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Old 06-03-2017, 11:18 PM   #1
kuksul08
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Fully adjustable suspension is a curse

You might think that fully adjustable suspension is a cool thing to have. Low and High speed compression, rebound, and spring preload. Lots of shiny anodized adjusters and 32 clicks of range. However I've found that it is actually a curse, and it comes down to a mental thing.

When I ride a bike with too many available adjustments, I constantly think about how to change them and what could need adjustment to fully optimize the setup. It's a never-ending game of clickers and tweaking things back and forth trying to achieve perfection on a variety of road surfaces.

However, with a non-adjustable bike, I must accept that the suspension is the way it is and learn to ride around it. That way, I am focusing on my riding techniques rather than the machine. It's somehow nicer...


I was reading a review on the S1000XR vs Multi and they said despite the Multi having 10 adjustable settings for all the suspension features and traction control, the BMW's 3 or 4 settings really simplified things and worked fine. Too many options, and it gets overwhelming... how do you know what is the best?

Anyone agree?
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Old 06-03-2017, 11:59 PM   #2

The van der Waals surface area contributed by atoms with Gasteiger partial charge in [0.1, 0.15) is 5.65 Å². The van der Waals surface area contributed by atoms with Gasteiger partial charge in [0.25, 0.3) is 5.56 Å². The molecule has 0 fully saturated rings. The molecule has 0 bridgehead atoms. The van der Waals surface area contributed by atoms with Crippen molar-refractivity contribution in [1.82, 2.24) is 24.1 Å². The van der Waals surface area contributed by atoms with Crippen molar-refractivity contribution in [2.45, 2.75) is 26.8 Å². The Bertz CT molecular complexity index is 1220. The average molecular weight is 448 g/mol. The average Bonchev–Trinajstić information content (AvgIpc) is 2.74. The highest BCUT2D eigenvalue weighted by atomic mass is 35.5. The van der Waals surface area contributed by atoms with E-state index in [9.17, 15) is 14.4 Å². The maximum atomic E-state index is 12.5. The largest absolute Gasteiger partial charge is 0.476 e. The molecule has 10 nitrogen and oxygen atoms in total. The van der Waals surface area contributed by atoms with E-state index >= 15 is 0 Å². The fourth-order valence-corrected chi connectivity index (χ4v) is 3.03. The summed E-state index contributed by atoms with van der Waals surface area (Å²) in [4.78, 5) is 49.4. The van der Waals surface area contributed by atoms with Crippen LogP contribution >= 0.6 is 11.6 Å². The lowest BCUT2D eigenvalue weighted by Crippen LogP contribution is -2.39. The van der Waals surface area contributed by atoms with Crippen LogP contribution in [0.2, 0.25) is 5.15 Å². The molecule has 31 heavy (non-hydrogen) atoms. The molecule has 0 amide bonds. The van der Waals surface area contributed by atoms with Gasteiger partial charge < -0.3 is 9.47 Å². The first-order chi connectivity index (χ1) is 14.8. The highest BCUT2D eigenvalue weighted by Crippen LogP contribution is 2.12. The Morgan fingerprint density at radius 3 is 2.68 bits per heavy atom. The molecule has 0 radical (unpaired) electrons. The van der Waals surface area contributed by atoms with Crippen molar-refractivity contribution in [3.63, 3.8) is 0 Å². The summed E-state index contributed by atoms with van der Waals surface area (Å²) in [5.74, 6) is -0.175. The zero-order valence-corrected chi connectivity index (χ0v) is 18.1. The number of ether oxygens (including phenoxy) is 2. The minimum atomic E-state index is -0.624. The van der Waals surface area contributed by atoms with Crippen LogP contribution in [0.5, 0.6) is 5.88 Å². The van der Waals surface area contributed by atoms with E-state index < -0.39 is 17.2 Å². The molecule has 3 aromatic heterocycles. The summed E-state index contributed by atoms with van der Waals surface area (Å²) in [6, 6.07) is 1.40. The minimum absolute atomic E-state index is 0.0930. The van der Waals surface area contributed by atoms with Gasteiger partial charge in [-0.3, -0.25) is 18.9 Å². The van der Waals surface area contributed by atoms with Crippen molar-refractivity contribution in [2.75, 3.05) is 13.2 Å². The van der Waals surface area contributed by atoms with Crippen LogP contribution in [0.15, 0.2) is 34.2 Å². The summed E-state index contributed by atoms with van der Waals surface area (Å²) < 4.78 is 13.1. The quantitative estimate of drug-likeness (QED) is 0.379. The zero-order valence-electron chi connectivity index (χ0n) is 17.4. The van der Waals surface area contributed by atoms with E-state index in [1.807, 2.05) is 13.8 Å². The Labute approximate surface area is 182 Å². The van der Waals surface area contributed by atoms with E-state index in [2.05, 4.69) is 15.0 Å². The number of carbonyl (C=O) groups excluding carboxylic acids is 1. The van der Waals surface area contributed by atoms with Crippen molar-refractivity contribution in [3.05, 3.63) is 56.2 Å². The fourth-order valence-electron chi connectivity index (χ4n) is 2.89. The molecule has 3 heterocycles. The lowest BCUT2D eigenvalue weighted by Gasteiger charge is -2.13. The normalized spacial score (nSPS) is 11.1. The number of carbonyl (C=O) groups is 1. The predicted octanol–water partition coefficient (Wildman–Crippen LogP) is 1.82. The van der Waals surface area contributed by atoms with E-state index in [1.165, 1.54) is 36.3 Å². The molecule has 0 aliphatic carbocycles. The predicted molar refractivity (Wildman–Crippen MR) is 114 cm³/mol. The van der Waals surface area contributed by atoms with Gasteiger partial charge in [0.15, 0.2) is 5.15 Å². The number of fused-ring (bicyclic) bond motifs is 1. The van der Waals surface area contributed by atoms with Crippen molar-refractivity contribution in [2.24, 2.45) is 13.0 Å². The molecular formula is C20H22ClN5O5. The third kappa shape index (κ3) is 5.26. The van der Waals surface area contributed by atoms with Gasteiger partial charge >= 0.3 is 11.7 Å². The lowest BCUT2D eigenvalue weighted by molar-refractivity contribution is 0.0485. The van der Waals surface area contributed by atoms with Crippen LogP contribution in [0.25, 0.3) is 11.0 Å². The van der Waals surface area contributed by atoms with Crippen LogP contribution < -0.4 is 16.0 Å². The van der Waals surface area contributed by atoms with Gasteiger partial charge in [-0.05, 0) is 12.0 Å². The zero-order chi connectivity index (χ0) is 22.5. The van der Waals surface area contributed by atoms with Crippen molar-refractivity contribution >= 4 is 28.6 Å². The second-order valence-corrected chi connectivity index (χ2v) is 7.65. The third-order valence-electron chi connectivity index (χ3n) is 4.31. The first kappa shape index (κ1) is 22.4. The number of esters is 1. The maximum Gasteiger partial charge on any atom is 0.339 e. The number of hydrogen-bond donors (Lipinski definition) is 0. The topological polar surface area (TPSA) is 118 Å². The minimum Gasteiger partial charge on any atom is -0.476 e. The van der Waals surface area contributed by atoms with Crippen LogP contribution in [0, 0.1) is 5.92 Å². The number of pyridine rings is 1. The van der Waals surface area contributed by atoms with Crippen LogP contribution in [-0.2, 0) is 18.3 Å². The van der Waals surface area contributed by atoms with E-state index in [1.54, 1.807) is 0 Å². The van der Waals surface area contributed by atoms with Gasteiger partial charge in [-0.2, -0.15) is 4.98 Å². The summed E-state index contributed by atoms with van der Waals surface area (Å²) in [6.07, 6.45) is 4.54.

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I think it was Kenny Roberts who said that a bike with infinite adjustability just means that there is an infinite number of wrong settings.
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Old 06-04-2017, 12:05 AM   #3
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But having said that ,no I don't agree.
When I bought my Aprilia Futura it had only preload and rebound adjustments on both the forks and shock. Compliance was good but ultimate control was lacking. After I installed Preload/rebound/compression adjustable forks from a Falco and a Wilbers triple adjuster on the back, the bike was transformed. Comfort was still great but control was vastly improved. It did take a while to get it dialed in. I never got any great instruction on how to optimize the low speed circuit on the rear, but eventually I got a usable setting. Hopefully there is more written up on that now.
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Old 06-04-2017, 12:23 AM   #4